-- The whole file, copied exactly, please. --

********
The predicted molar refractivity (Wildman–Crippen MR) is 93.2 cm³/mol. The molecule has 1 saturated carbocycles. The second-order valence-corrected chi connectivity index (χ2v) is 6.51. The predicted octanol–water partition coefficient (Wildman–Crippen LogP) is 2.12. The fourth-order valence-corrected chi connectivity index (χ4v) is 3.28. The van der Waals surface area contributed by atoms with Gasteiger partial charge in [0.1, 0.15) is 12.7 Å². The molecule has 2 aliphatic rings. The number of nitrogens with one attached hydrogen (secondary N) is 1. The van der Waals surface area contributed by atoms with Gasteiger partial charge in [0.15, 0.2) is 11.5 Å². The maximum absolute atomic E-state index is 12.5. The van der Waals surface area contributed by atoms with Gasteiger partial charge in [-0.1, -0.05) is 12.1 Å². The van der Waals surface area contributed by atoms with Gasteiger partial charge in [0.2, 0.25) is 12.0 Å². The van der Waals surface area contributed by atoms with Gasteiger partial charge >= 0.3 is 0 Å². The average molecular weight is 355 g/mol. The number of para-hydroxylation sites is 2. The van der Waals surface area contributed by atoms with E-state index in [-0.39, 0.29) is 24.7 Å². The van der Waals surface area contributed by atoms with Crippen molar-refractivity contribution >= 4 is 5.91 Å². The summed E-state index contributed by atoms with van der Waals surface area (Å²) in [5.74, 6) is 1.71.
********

The predicted molar refractivity (Wildman–Crippen MR) is 93.2 cm³/mol. The molecule has 1 saturated carbocycles. The second-order valence-corrected chi connectivity index (χ2v) is 6.51. The predicted octanol–water partition coefficient (Wildman–Crippen LogP) is 2.12. The fourth-order valence-corrected chi connectivity index (χ4v) is 3.28. The van der Waals surface area contributed by atoms with Gasteiger partial charge in [0.1, 0.15) is 12.7 Å². The molecule has 2 aliphatic rings. The number of nitrogens with one attached hydrogen (secondary N) is 1. The van der Waals surface area contributed by atoms with Gasteiger partial charge in [0.15, 0.2) is 11.5 Å². The maximum absolute atomic E-state index is 12.5. The van der Waals surface area contributed by atoms with Gasteiger partial charge in [-0.1, -0.05) is 12.1 Å². The van der Waals surface area contributed by atoms with Gasteiger partial charge in [0.2, 0.25) is 12.0 Å². The van der Waals surface area contributed by atoms with Gasteiger partial charge >= 0.3 is 0 Å². The average molecular weight is 355 g/mol. The number of para-hydroxylation sites is 2. The van der Waals surface area contributed by atoms with E-state index in [-0.39, 0.29) is 24.7 Å². The van der Waals surface area contributed by atoms with Crippen molar-refractivity contribution >= 4 is 5.91 Å². The summed E-state index contributed by atoms with van der Waals surface area (Å²) in [5.74, 6) is 1.71.